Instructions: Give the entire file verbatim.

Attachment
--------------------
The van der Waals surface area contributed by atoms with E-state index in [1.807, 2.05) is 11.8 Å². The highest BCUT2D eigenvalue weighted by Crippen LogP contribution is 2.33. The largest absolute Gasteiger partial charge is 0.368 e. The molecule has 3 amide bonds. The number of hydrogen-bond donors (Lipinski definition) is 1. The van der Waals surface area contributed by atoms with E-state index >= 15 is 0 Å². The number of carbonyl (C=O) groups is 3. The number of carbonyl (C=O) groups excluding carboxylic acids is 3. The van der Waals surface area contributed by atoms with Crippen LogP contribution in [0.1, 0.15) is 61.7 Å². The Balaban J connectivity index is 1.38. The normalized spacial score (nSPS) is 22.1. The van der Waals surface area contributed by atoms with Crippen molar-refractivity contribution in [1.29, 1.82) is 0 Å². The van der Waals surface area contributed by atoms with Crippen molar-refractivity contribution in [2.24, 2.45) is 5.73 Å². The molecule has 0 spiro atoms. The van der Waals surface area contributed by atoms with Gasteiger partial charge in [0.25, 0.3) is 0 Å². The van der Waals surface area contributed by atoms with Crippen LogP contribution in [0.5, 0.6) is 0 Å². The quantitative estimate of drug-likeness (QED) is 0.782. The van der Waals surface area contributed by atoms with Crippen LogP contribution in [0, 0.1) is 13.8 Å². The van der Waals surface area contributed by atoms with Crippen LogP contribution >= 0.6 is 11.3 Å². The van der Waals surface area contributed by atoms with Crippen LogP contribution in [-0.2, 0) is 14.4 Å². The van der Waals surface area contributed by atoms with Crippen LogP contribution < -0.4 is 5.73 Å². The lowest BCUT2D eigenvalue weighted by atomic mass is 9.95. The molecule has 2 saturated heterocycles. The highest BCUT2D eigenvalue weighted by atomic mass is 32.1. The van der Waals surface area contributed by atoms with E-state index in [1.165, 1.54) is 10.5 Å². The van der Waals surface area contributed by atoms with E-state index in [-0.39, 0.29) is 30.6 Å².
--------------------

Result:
The van der Waals surface area contributed by atoms with E-state index in [1.807, 2.05) is 11.8 Å². The highest BCUT2D eigenvalue weighted by Crippen LogP contribution is 2.33. The largest absolute Gasteiger partial charge is 0.368 e. The molecule has 3 amide bonds. The number of hydrogen-bond donors (Lipinski definition) is 1. The van der Waals surface area contributed by atoms with E-state index >= 15 is 0 Å². The number of carbonyl (C=O) groups is 3. The number of carbonyl (C=O) groups excluding carboxylic acids is 3. The van der Waals surface area contributed by atoms with Crippen LogP contribution in [0.1, 0.15) is 61.7 Å². The Balaban J connectivity index is 1.38. The normalized spacial score (nSPS) is 22.1. The van der Waals surface area contributed by atoms with Crippen molar-refractivity contribution in [1.29, 1.82) is 0 Å². The van der Waals surface area contributed by atoms with Crippen molar-refractivity contribution in [2.24, 2.45) is 5.73 Å². The molecule has 0 spiro atoms. The van der Waals surface area contributed by atoms with Gasteiger partial charge in [0.25, 0.3) is 0 Å². The van der Waals surface area contributed by atoms with Crippen LogP contribution in [0.5, 0.6) is 0 Å². The quantitative estimate of drug-likeness (QED) is 0.782. The van der Waals surface area contributed by atoms with Crippen LogP contribution in [0, 0.1) is 13.8 Å². The van der Waals surface area contributed by atoms with Crippen LogP contribution >= 0.6 is 11.3 Å². The van der Waals surface area contributed by atoms with Crippen LogP contribution in [-0.2, 0) is 14.4 Å². The van der Waals surface area contributed by atoms with Crippen LogP contribution < -0.4 is 5.73 Å². The lowest BCUT2D eigenvalue weighted by atomic mass is 9.95. The molecule has 2 saturated heterocycles. The highest BCUT2D eigenvalue weighted by atomic mass is 32.1. The van der Waals surface area contributed by atoms with E-state index in [1.165, 1.54) is 10.5 Å². The van der Waals surface area contributed by atoms with E-state index in [-0.39, 0.29) is 30.6 Å².